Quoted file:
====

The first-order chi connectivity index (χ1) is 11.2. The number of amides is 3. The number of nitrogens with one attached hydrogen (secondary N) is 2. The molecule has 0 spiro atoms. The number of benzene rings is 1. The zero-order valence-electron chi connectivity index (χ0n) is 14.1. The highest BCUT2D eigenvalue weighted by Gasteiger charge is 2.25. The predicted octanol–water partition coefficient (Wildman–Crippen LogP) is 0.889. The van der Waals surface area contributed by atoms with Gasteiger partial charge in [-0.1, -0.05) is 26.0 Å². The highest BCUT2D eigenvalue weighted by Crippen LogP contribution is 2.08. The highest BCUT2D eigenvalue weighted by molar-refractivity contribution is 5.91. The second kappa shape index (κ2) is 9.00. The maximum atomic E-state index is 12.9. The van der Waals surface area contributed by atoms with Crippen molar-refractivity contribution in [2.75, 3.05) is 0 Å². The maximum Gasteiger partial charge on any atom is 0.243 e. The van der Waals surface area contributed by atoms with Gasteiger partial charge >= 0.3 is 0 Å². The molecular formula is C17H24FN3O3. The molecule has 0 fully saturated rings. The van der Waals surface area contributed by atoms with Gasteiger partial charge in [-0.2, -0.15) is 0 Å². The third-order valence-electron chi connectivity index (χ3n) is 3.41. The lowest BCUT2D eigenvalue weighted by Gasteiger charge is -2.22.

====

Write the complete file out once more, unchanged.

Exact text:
The first-order chi connectivity index (χ1) is 11.2. The number of amides is 3. The number of nitrogens with one attached hydrogen (secondary N) is 2. The molecule has 0 spiro atoms. The number of benzene rings is 1. The zero-order valence-electron chi connectivity index (χ0n) is 14.1. The highest BCUT2D eigenvalue weighted by Gasteiger charge is 2.25. The predicted octanol–water partition coefficient (Wildman–Crippen LogP) is 0.889. The van der Waals surface area contributed by atoms with Gasteiger partial charge in [-0.1, -0.05) is 26.0 Å². The highest BCUT2D eigenvalue weighted by Crippen LogP contribution is 2.08. The highest BCUT2D eigenvalue weighted by molar-refractivity contribution is 5.91. The second kappa shape index (κ2) is 9.00. The maximum atomic E-state index is 12.9. The van der Waals surface area contributed by atoms with Crippen molar-refractivity contribution in [2.75, 3.05) is 0 Å². The maximum Gasteiger partial charge on any atom is 0.243 e. The van der Waals surface area contributed by atoms with Gasteiger partial charge >= 0.3 is 0 Å². The molecular formula is C17H24FN3O3. The molecule has 0 fully saturated rings. The van der Waals surface area contributed by atoms with Gasteiger partial charge in [-0.2, -0.15) is 0 Å². The third-order valence-electron chi connectivity index (χ3n) is 3.41. The lowest BCUT2D eigenvalue weighted by Gasteiger charge is -2.22.